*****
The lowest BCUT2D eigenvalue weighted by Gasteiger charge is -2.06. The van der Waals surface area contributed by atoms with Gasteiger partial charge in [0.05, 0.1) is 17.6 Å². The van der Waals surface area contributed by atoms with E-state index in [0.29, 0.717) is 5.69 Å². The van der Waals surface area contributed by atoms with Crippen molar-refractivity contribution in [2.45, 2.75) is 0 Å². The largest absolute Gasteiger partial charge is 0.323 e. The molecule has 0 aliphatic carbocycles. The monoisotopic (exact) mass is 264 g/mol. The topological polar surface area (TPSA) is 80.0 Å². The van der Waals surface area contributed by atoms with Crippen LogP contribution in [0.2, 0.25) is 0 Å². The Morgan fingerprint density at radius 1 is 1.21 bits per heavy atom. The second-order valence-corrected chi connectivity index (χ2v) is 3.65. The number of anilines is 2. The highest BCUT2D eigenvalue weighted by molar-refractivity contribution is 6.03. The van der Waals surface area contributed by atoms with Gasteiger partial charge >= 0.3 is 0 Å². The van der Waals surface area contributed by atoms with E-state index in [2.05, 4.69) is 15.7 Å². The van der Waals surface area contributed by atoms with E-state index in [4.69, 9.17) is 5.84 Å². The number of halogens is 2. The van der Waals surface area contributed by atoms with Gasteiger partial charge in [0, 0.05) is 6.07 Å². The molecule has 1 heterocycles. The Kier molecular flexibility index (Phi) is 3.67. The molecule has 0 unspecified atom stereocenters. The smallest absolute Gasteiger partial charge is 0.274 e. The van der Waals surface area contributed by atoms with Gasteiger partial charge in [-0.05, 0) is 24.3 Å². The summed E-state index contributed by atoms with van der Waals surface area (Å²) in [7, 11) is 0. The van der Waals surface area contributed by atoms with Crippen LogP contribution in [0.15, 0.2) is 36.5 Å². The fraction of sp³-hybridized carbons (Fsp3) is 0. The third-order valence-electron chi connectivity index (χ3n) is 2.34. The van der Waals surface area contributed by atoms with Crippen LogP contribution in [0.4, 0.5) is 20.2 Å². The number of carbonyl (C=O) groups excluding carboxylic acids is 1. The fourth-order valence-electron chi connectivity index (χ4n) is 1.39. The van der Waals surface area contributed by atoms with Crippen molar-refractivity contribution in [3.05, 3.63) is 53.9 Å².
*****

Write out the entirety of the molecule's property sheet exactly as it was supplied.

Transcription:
The lowest BCUT2D eigenvalue weighted by Gasteiger charge is -2.06. The van der Waals surface area contributed by atoms with Gasteiger partial charge in [0.05, 0.1) is 17.6 Å². The van der Waals surface area contributed by atoms with E-state index in [0.29, 0.717) is 5.69 Å². The van der Waals surface area contributed by atoms with Crippen molar-refractivity contribution in [2.45, 2.75) is 0 Å². The largest absolute Gasteiger partial charge is 0.323 e. The molecule has 0 aliphatic carbocycles. The monoisotopic (exact) mass is 264 g/mol. The topological polar surface area (TPSA) is 80.0 Å². The van der Waals surface area contributed by atoms with Crippen LogP contribution in [0.2, 0.25) is 0 Å². The Morgan fingerprint density at radius 1 is 1.21 bits per heavy atom. The second-order valence-corrected chi connectivity index (χ2v) is 3.65. The number of anilines is 2. The highest BCUT2D eigenvalue weighted by molar-refractivity contribution is 6.03. The van der Waals surface area contributed by atoms with Gasteiger partial charge >= 0.3 is 0 Å². The van der Waals surface area contributed by atoms with E-state index in [2.05, 4.69) is 15.7 Å². The van der Waals surface area contributed by atoms with E-state index in [4.69, 9.17) is 5.84 Å². The number of halogens is 2. The van der Waals surface area contributed by atoms with Gasteiger partial charge in [0, 0.05) is 6.07 Å². The molecule has 1 heterocycles. The Kier molecular flexibility index (Phi) is 3.67. The molecule has 0 unspecified atom stereocenters. The smallest absolute Gasteiger partial charge is 0.274 e. The van der Waals surface area contributed by atoms with Gasteiger partial charge in [-0.05, 0) is 24.3 Å². The summed E-state index contributed by atoms with van der Waals surface area (Å²) in [7, 11) is 0. The van der Waals surface area contributed by atoms with Crippen LogP contribution in [0.15, 0.2) is 36.5 Å². The fraction of sp³-hybridized carbons (Fsp3) is 0. The third-order valence-electron chi connectivity index (χ3n) is 2.34. The van der Waals surface area contributed by atoms with Crippen LogP contribution in [0.4, 0.5) is 20.2 Å². The number of carbonyl (C=O) groups excluding carboxylic acids is 1. The fourth-order valence-electron chi connectivity index (χ4n) is 1.39. The van der Waals surface area contributed by atoms with Crippen molar-refractivity contribution in [3.05, 3.63) is 53.9 Å².